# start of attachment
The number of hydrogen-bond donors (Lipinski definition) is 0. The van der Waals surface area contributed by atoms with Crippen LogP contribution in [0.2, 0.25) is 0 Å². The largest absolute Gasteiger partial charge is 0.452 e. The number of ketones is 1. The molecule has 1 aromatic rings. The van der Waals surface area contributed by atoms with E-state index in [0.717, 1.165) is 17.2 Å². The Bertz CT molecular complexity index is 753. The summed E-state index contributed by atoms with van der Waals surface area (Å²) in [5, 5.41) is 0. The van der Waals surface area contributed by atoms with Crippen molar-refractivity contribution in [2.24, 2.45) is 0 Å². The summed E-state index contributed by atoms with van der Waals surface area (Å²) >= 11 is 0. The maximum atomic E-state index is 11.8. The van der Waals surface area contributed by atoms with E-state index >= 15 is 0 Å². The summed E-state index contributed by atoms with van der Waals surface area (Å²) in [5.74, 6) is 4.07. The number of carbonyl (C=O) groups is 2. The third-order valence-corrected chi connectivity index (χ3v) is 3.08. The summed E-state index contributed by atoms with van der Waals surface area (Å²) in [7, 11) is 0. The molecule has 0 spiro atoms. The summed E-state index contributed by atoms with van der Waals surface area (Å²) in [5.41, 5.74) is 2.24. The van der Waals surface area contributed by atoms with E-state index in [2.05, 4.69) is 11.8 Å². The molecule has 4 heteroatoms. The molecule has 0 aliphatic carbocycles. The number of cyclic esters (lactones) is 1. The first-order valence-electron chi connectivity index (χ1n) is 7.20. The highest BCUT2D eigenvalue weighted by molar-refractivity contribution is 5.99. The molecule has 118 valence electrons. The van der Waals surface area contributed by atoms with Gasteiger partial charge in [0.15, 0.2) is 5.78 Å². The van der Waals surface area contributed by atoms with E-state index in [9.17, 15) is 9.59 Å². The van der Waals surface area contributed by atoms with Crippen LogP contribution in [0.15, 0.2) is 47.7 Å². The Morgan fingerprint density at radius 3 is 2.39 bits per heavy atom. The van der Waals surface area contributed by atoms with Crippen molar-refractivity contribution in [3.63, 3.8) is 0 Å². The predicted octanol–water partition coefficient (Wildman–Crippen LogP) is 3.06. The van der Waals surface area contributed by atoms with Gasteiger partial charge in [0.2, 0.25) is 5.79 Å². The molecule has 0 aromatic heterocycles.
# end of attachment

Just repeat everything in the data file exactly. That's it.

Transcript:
The number of hydrogen-bond donors (Lipinski definition) is 0. The van der Waals surface area contributed by atoms with Crippen LogP contribution in [0.2, 0.25) is 0 Å². The largest absolute Gasteiger partial charge is 0.452 e. The number of ketones is 1. The molecule has 1 aromatic rings. The van der Waals surface area contributed by atoms with E-state index in [0.717, 1.165) is 17.2 Å². The Bertz CT molecular complexity index is 753. The summed E-state index contributed by atoms with van der Waals surface area (Å²) in [5, 5.41) is 0. The van der Waals surface area contributed by atoms with Crippen molar-refractivity contribution in [2.24, 2.45) is 0 Å². The summed E-state index contributed by atoms with van der Waals surface area (Å²) >= 11 is 0. The maximum atomic E-state index is 11.8. The van der Waals surface area contributed by atoms with E-state index >= 15 is 0 Å². The summed E-state index contributed by atoms with van der Waals surface area (Å²) in [5.74, 6) is 4.07. The number of carbonyl (C=O) groups is 2. The third-order valence-corrected chi connectivity index (χ3v) is 3.08. The summed E-state index contributed by atoms with van der Waals surface area (Å²) in [7, 11) is 0. The molecule has 0 spiro atoms. The summed E-state index contributed by atoms with van der Waals surface area (Å²) in [5.41, 5.74) is 2.24. The van der Waals surface area contributed by atoms with E-state index in [2.05, 4.69) is 11.8 Å². The molecule has 4 heteroatoms. The molecule has 0 aliphatic carbocycles. The number of cyclic esters (lactones) is 1. The first-order valence-electron chi connectivity index (χ1n) is 7.20. The highest BCUT2D eigenvalue weighted by molar-refractivity contribution is 5.99. The molecule has 118 valence electrons. The van der Waals surface area contributed by atoms with Gasteiger partial charge in [0.15, 0.2) is 5.78 Å². The van der Waals surface area contributed by atoms with E-state index in [9.17, 15) is 9.59 Å². The van der Waals surface area contributed by atoms with Crippen LogP contribution in [0.15, 0.2) is 47.7 Å². The Morgan fingerprint density at radius 3 is 2.39 bits per heavy atom. The van der Waals surface area contributed by atoms with Crippen molar-refractivity contribution in [3.63, 3.8) is 0 Å². The predicted octanol–water partition coefficient (Wildman–Crippen LogP) is 3.06. The van der Waals surface area contributed by atoms with Gasteiger partial charge in [0.2, 0.25) is 5.79 Å². The molecule has 0 aromatic heterocycles.